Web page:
Your immune system will be compromised, and your performance levels will start to worsen. Maybe you’ve had a cold for a week or a month longer than you should, maybe you’ve gotten the flu more than you’ve ever had before, and these are very clear signs that your immune system is in need of some help.
The reason your immune system is starting to weaken is because of the increased amounts of cortisol and adrenaline running through your system. Higher cortisol and adrenaline levels tend to suppress your immune system. Your performance levels will start to suffer, which means instead of striving and doing better at the gym every day, you’ll actually start to get worse and worse. Your muscles will start to regress until you can give your body a day off.
Over-exercising your body means you will also be putting an excessive amount of stress on your body until you give yourself at least a day to rest and recover. More stress on your body means it’ll be more difficult for your body to relax, meaning it’ll be even more difficult to go to sleep. As ironic as it seems, sleeping problems will start to become more frequent than ever. This means that not only will your body be exhausted, but your state of mind will also be.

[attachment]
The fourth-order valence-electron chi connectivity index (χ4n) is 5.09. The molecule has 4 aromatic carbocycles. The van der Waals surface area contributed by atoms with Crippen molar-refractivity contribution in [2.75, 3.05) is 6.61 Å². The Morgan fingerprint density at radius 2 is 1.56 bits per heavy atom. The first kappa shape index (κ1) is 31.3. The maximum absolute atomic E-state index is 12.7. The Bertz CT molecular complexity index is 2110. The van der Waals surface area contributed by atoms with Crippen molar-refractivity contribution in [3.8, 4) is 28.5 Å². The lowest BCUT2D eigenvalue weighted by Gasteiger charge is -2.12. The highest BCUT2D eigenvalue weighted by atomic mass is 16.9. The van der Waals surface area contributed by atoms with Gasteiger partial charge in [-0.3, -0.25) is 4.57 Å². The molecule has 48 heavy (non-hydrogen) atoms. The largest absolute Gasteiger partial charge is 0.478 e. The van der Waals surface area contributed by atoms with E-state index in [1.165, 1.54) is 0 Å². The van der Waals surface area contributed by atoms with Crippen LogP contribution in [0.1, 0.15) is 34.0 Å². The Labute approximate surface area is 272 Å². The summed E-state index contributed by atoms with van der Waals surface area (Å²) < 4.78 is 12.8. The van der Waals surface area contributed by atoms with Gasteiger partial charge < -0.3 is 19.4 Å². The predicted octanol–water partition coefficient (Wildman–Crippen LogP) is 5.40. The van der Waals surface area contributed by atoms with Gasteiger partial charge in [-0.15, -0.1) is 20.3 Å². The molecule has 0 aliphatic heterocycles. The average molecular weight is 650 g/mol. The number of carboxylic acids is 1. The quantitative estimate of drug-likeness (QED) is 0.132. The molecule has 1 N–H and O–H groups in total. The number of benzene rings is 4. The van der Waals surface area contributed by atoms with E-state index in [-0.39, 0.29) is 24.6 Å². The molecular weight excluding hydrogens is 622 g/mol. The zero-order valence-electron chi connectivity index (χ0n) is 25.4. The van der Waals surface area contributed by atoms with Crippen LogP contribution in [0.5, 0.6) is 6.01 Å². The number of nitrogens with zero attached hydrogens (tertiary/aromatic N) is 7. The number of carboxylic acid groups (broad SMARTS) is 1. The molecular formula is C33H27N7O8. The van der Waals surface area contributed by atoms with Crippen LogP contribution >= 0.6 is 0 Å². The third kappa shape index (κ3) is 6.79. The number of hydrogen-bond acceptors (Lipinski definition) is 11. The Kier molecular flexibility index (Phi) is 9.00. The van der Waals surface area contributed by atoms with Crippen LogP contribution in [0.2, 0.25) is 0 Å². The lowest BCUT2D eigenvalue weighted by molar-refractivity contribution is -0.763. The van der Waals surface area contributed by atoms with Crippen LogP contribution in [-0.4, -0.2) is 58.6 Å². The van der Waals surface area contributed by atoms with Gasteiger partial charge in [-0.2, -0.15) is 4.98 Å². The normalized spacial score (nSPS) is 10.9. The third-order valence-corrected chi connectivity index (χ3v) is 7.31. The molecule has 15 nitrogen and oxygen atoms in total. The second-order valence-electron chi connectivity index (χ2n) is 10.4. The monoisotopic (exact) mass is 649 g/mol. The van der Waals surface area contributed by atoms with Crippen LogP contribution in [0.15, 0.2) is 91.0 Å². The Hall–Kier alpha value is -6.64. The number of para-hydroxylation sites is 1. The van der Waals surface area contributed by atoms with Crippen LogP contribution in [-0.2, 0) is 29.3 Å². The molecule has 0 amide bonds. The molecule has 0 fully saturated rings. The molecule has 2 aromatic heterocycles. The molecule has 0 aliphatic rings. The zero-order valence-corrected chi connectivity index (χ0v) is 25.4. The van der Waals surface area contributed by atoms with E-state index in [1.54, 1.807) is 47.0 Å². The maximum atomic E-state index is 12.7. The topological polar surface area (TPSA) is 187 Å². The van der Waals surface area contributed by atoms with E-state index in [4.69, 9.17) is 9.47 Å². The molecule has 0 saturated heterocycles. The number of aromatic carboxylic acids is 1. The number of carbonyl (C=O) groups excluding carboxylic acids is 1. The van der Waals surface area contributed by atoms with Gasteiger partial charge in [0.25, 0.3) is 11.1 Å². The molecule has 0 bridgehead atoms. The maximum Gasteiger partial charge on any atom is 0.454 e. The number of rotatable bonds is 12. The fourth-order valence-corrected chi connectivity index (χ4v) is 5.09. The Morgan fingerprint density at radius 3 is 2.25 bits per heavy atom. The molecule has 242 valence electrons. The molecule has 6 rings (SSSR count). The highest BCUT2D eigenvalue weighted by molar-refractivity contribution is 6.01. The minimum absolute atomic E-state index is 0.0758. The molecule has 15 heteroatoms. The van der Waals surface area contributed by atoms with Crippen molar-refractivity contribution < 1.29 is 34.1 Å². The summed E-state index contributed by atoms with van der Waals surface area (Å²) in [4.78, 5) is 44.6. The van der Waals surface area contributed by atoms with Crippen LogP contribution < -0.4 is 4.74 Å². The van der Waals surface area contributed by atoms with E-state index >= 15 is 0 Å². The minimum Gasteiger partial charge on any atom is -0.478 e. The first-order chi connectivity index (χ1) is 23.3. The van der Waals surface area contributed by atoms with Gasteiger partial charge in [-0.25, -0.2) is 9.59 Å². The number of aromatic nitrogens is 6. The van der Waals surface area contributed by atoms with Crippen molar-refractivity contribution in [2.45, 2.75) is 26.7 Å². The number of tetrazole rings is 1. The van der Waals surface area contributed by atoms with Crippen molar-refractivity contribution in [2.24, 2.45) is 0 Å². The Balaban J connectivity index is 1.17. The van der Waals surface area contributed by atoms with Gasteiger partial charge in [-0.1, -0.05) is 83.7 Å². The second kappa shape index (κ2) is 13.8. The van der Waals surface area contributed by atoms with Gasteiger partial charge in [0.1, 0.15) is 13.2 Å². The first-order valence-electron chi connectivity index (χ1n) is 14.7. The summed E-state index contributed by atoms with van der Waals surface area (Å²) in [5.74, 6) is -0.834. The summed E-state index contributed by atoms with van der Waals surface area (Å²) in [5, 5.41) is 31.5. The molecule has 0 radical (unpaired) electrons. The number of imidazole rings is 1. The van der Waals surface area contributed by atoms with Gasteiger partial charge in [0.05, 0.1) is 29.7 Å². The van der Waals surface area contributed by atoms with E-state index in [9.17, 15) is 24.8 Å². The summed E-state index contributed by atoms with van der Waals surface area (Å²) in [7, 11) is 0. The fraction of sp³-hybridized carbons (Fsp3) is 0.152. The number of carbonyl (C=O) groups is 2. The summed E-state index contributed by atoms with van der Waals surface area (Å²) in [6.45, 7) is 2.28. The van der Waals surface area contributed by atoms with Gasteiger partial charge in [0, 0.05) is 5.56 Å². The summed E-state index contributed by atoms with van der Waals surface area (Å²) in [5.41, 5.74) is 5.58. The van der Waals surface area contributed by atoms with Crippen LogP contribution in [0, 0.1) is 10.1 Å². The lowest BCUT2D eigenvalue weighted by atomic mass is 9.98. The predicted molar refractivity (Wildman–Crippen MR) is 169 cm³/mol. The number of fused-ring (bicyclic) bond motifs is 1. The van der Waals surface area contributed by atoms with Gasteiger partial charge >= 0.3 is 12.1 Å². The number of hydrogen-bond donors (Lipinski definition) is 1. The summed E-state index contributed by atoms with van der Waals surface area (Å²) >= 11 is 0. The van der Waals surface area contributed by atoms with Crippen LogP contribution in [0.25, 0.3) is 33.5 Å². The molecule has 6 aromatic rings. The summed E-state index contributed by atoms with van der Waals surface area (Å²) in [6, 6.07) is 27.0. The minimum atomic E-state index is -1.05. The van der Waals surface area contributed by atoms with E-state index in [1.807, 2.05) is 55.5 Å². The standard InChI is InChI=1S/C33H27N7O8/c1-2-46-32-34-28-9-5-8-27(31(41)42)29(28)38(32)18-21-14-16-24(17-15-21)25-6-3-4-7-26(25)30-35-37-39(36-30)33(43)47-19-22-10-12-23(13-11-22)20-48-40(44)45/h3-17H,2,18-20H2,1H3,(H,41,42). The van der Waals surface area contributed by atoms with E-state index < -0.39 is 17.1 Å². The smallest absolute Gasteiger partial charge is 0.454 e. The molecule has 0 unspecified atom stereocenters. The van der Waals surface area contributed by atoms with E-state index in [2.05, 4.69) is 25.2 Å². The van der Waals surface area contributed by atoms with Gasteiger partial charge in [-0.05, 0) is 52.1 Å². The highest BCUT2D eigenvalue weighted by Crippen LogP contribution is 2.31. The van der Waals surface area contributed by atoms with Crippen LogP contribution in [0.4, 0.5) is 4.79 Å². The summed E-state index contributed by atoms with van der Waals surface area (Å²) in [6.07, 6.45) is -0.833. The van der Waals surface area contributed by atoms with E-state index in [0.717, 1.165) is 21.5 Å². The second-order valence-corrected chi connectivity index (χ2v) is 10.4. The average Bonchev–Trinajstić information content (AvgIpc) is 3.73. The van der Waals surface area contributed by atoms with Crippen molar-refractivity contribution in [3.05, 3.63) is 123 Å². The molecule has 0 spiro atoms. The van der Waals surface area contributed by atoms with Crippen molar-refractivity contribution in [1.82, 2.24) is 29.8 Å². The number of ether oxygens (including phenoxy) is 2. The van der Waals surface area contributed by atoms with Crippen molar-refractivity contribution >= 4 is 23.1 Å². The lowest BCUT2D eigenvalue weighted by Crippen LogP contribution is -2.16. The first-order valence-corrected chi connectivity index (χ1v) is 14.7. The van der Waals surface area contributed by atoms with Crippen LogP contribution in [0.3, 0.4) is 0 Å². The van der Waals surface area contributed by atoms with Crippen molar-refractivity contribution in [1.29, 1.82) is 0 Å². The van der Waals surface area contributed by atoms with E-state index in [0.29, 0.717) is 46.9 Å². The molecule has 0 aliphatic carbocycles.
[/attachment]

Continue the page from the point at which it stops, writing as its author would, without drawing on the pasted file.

If you identify yourself as a gym junkie or even someone who just enjoys exercising and have been experiencing any of these symptoms, it’s very probable you have been overworking your body and need to give yourself at least a day of rest.
Letting your body recover from a workout is essential if you want to see positive results in your body. If you do give yourself a day of rest but still suffer from these symptoms, you should consider changing your workout regimen to something less intense. It’s very easy to get rid of these damaging conditions, the only thing you have to do is let yourself rest. Massaging your sore muscles will help relieve tension and promote blood circulation, which will also promote the healing of soft-tissue damage. Hydration will help your recovery be as efficient as possible and will maximize your performance on your next workout. The most important thing is your health and how you’re feeling, and rest is almost as important as the exercise portion of your workout regimen.